Cars in The Netherlands (Photo by Komencanto, Wikimedia Commons)

In all but one country, suicide rates jumped with unemployment rates, according to the letter by David Stuckler of the sociology department at the University of Cambridge, United Kingdom, and his associates (Lancet 2011;378:124-125).

On the other hand, road deaths declined, probably due to higher unemployment leading to less car use. And there’s an important side effect from this. The availability of organs for transplants, which come mainly from motor vehicle accidents, declined substantially in Spain and Ireland, where traffic deaths dropped more than 25% between 2007 and 2009.

In the end, did more people live or die from the financial crisis? The authors didn’t say, but I did a few rough calculations below. Plus, the study did not estimate potential deaths caused by the decrease in available organs for transplant, so we’ll have to ignore that for now.

First, some of the study’s findings. Complete data were available only from 10 countries, which the investigators divided into two groups for comparison. Six were in the European Union before 2004 (Austria, Finland, Greece, Ireland, the Netherlands, and the United Kingdom), and four were in the expanded EU after 2004 (Czech Republic, Hungary, Lithuania, and Romania).

Across the EU as a whole, unemployment jumped nearly 3% (a 35% relative increase) from 2007 to 2009. While suicide rates had been trending downward before 2007, that trend reversed with the financial meltdown. In 2008, suicide rates increased by 7% in the old EU countries and increased further in 2009. The newer EU states seemed a bit more resilient, with less than a 1% increase in suicide rates in 2008 and further increases in 2009.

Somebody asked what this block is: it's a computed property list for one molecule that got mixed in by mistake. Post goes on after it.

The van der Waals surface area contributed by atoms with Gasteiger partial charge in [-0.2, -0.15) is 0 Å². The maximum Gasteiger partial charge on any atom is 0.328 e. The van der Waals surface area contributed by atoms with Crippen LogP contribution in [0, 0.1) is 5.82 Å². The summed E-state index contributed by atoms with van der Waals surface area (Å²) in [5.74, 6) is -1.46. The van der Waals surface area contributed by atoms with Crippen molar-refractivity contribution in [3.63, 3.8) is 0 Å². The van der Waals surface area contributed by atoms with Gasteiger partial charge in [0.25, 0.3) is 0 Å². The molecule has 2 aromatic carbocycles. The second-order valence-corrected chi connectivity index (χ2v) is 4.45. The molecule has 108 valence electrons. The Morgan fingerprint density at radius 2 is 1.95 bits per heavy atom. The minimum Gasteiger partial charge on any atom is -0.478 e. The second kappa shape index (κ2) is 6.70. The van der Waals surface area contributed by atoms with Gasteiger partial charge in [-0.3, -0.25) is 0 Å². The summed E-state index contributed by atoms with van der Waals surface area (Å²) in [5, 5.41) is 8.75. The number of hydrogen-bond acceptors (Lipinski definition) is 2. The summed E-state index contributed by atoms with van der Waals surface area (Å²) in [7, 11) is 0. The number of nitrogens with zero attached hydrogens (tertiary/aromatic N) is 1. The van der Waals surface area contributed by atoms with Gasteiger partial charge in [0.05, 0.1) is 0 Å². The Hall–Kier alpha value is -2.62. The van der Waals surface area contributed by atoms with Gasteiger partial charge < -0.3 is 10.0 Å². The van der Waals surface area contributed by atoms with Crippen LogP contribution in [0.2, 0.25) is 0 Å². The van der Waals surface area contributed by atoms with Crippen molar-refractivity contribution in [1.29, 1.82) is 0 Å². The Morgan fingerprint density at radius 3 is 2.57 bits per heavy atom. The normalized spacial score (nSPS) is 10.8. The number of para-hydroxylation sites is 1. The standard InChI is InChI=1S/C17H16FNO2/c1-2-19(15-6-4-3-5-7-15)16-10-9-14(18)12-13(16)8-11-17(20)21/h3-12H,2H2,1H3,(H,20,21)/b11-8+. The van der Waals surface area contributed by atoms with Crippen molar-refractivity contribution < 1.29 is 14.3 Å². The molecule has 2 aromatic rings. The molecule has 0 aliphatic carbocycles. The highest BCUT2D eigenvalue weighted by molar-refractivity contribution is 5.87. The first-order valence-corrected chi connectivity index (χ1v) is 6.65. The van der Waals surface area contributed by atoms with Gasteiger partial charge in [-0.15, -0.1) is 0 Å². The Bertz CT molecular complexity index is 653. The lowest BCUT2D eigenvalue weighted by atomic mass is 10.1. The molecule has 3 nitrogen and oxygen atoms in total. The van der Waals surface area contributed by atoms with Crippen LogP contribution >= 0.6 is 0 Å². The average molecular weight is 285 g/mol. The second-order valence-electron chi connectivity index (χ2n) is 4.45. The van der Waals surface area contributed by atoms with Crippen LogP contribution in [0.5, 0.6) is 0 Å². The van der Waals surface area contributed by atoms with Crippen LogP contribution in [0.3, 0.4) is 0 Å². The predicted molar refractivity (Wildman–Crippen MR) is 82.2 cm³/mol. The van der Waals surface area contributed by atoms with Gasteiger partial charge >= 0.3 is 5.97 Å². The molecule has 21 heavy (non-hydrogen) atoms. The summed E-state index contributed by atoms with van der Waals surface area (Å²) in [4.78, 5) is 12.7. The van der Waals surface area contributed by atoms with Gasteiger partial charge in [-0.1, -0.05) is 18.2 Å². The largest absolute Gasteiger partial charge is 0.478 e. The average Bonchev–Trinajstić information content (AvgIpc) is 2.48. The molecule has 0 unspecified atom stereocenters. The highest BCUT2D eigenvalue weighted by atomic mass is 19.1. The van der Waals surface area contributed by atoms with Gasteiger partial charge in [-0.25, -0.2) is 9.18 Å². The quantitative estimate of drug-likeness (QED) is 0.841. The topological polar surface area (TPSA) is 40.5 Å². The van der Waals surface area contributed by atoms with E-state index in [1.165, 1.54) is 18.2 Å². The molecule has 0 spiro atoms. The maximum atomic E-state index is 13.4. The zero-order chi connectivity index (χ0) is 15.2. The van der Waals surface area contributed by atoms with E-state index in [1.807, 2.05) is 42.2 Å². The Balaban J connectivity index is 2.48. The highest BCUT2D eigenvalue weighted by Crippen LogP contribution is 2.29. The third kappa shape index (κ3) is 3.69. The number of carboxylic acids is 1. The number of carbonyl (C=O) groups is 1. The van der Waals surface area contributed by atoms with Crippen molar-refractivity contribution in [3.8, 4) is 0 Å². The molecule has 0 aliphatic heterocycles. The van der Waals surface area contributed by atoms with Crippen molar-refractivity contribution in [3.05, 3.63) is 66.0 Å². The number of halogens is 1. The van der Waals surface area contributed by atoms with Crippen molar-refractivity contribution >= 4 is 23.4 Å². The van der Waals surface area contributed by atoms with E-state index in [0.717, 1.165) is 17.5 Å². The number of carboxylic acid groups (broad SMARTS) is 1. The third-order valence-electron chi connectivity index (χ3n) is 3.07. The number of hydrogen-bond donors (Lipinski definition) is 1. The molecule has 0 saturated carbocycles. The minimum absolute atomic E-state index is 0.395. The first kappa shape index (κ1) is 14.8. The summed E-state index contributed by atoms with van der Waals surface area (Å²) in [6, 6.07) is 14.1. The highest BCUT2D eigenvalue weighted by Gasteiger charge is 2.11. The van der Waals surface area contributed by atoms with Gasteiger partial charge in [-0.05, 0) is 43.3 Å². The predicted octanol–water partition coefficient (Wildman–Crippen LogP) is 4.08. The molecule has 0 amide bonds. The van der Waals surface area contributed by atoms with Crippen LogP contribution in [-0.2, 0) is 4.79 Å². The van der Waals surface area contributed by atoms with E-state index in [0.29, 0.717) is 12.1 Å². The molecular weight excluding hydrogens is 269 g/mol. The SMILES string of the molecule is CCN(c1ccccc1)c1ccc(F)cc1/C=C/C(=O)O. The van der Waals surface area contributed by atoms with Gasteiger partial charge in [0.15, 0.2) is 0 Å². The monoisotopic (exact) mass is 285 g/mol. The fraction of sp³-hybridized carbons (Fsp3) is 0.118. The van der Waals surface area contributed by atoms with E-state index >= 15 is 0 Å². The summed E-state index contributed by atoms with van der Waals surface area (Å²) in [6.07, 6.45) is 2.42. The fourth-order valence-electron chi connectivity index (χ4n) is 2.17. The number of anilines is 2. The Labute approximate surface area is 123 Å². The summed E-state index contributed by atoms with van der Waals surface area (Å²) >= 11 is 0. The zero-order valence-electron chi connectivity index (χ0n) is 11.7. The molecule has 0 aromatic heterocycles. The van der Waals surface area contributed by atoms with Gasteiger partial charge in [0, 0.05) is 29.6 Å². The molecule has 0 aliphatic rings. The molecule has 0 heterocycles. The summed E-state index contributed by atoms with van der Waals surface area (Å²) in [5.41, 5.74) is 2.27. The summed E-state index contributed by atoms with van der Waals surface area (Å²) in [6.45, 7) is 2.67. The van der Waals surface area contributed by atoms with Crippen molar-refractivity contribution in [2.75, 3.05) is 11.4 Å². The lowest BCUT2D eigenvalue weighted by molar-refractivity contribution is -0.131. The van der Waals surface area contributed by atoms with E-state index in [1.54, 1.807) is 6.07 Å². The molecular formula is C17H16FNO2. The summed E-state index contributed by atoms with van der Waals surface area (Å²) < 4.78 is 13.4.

Traffic fatalities declined in each country, to a degree influenced by pre-recession rates. Lithuania’s high pre-recession rate of road deaths decreased by nearly 50%, while the already low rate of traffic fatalities in the Netherlands left little room to shrink. Other data show a similar trend in the United States during this period, when traffic fatalities declined by more than 10% to the lowest level ever reported, they said. (They didn’t mention U.S. suicide rates.)

The countries facing the greatest financial crises saw the greatest increases in suicide rates, by 17% in Greece and Lithuania, and by 13% in Ireland.

To give one example of absolute numbers, the United Kingdom’s suicide rate rose from a low in 2007 of 6.14 per 100,000 people under the age of 65 years to a 2008 rate of 6.75 per 100,000 people younger than 65, a rate that stayed steady in 2009. Traffic fatalities fell from 4.92 to 3.68 per 100,000 population from 2007 to 2009.